… or something like that.
I don’t remember the particulars on the slant of the article.
Late on a Monday, the art director called in a panic with a rush job. Could I do an illustration for a publication that was going to press on Wednesday. We had to shoot it, approve it, scan it, get it separated and into the layout in a day.
Sure, we can do that. She faxed over the page layout and the ideas for the shot and we went out to get the props instead of heading to a planned dinner. (You gotta have a very understanding spouse in this business.)
I started out at the local hardware store and they had the scoop thing, as well as some very course fertilizer. They also had some very nice work gloves that I bought. I had an idea, but I know I needed gloves anyway, so I got them and we headed back to the studio.
On the way, I dropped in on a local nursery down on Baseline and about 32nd St and made one of the guys an offer. Trade the brand new gloves for his pair of ratty old gloves. Well, it was a deal he couldn’t turn down.
So back to the studio and it was now going on 6. The AD was waiting and we got going on the shot.
Black and white.
“Gritty and Earthy”
It will be framed by copy.
Small area bottom right to be used for copy (call out).
More After Jump.
I suggested we use black and white Polaroid Type 55PN and keep the edges of the negative rough and ‘earthy’ to help with the overall look she wanted. It would also allow her to leave the studio with finished art to drop by the printer for scanning and separating.
The small piece of plant was provided by the long suffering plants in the lobby area of the studio. and the old wood was from our prop area. An old beat up pallet for shipping was used. (It had set outside for a couple of years so it was a wreck. Woo Hoo.)
We set up the still life on a short table (2 ft) and brought over the camera, a Toyo 4×5 Monorail with a 210MM Schnieder F5.6 lens.
Neither of us were happy with the softlight shot we started with… it looked way too ‘straight’ and commercial. We needed something a little more gritty for the lighting… where the lighting becomes part of the image.
I took two Norman heads and grid-spotted the 12inch reflectors. Bringing them to the same height of the set allowed me to ‘rake’ the light from bottom right and top left. That proved to be a little too contrasty for me. so I inserted a spun glass diffuser in the grid-spot. That worked.
Now I was able to light the glove from both sides… not a main/fill look, but something very much more interesting. The tool was then becoming a problem… it looked too ‘generic’ and boring. A silver spade and light wood handle didn’t say anything about anything.
I suggested we do something with the spade to make it look more like the hero. It is the spade that was able to deliver the fertilizer/pesticide or whatever it was we were trying to illustrate, so we needed it to be ‘heroic’.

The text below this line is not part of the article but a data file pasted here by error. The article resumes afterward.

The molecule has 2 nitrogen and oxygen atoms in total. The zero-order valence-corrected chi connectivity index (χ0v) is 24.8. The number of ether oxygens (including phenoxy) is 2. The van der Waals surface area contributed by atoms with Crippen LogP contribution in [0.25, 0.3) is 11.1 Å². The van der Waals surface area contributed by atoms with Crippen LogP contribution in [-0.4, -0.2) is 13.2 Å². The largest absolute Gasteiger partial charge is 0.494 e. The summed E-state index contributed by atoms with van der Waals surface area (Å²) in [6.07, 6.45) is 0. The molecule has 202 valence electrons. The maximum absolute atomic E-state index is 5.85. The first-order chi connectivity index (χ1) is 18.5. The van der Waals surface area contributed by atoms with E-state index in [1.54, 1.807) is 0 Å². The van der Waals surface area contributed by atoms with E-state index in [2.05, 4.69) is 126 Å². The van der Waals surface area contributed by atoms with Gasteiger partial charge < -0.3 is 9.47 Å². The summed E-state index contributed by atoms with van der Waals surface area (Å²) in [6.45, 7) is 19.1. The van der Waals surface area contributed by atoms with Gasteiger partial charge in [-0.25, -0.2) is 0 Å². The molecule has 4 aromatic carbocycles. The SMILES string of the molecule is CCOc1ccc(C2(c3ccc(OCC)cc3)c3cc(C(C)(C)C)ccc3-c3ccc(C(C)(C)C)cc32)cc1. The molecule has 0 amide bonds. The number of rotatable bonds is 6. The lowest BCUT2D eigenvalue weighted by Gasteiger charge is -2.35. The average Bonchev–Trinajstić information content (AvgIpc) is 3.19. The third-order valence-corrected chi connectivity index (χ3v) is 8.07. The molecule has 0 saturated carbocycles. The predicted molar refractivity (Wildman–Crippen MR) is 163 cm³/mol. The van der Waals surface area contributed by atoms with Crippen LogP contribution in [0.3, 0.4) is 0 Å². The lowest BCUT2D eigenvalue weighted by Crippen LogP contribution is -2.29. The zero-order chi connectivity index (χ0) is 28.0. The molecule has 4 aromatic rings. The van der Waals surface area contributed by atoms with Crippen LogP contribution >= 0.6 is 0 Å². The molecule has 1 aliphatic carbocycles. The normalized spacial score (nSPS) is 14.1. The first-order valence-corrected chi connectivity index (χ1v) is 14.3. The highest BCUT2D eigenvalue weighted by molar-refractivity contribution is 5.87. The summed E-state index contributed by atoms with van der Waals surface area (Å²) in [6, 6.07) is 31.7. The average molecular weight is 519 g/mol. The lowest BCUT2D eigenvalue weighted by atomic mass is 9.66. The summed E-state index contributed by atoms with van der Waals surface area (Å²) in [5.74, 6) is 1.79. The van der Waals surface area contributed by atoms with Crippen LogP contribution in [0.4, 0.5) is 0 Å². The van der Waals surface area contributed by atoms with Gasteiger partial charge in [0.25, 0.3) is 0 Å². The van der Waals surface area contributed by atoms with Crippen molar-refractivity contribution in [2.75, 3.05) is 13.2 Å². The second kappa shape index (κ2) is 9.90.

I painted it white with quick drying spray paint. I always kept a few cans of white, black, silver, gold, gray and red. (I was quite the ‘tagger’ you know…
The light simply lit that spade up like crazy and we loved the look. We added a tall piece of wood taped to a background stand to the front of the light camera bottom, right and that shadow added a bit more mystery to the light.
We settled on the image after working with the props, and in total I think I shot about 12 or so images. Processing them and clearing/fixing them right there on set.
As she was pulling together some notes and helping my assistant clean up the shoot set, I went to the darkroom and made a few contact prints of this negative.
After fixing the image, I started thinking about some toning. We always kept a lot of different toners in the darkroom, so with a sponge I started to blend some copper and green tones into one of the prints. I really liked how it looked, so I showed it with the regular one to the AD and she sighed.
When the article came out, they had actually run the multi-toned print… springing for the color scan and separation. She told me later how happy everyone was with the lightly colored image.
Making split decisions and drawing on your creativity is the most empowering feeling you can experience.
I coulda shot it and given her a black and white print from the Polaroid and be done. There was no mandate to do a split toned black and white, one-off image for an editorial page where the money was nothing spectacular either.
But that is what we do. We try to create solutions that go above and beyond the expectations of the client.
At least I do.
(This image is 24 years old)